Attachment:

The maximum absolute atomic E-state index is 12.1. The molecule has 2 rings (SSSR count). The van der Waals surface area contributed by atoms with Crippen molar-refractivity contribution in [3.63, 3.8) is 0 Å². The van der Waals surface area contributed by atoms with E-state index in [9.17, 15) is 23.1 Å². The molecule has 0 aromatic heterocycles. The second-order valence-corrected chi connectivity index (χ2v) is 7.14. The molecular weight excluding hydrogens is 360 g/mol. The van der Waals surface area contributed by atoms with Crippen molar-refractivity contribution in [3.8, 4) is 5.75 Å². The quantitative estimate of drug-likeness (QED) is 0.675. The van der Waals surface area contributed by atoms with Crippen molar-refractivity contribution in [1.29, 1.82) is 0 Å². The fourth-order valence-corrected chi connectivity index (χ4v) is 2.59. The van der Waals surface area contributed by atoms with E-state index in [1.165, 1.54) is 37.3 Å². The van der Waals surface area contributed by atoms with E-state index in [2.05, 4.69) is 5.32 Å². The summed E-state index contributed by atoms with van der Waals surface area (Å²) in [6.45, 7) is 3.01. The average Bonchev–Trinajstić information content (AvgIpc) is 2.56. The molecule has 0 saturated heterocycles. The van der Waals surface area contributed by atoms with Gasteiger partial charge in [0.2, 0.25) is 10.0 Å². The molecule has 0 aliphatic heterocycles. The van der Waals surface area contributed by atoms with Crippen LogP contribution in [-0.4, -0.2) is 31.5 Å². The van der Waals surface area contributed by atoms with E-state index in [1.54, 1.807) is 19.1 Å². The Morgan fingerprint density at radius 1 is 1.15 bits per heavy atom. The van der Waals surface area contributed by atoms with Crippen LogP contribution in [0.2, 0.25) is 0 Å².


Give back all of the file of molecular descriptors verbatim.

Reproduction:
The maximum absolute atomic E-state index is 12.1. The molecule has 2 rings (SSSR count). The van der Waals surface area contributed by atoms with Crippen molar-refractivity contribution in [3.63, 3.8) is 0 Å². The van der Waals surface area contributed by atoms with E-state index in [9.17, 15) is 23.1 Å². The molecule has 0 aromatic heterocycles. The second-order valence-corrected chi connectivity index (χ2v) is 7.14. The molecular weight excluding hydrogens is 360 g/mol. The van der Waals surface area contributed by atoms with Crippen molar-refractivity contribution in [3.8, 4) is 5.75 Å². The quantitative estimate of drug-likeness (QED) is 0.675. The van der Waals surface area contributed by atoms with Crippen molar-refractivity contribution in [1.29, 1.82) is 0 Å². The fourth-order valence-corrected chi connectivity index (χ4v) is 2.59. The van der Waals surface area contributed by atoms with E-state index in [1.165, 1.54) is 37.3 Å². The van der Waals surface area contributed by atoms with E-state index in [2.05, 4.69) is 5.32 Å². The summed E-state index contributed by atoms with van der Waals surface area (Å²) in [6.45, 7) is 3.01. The average Bonchev–Trinajstić information content (AvgIpc) is 2.56. The molecule has 0 saturated heterocycles. The van der Waals surface area contributed by atoms with Gasteiger partial charge in [0.2, 0.25) is 10.0 Å². The molecule has 0 aliphatic heterocycles. The van der Waals surface area contributed by atoms with Crippen LogP contribution in [-0.4, -0.2) is 31.5 Å². The van der Waals surface area contributed by atoms with E-state index in [1.54, 1.807) is 19.1 Å². The Morgan fingerprint density at radius 1 is 1.15 bits per heavy atom. The van der Waals surface area contributed by atoms with Crippen LogP contribution in [0.2, 0.25) is 0 Å².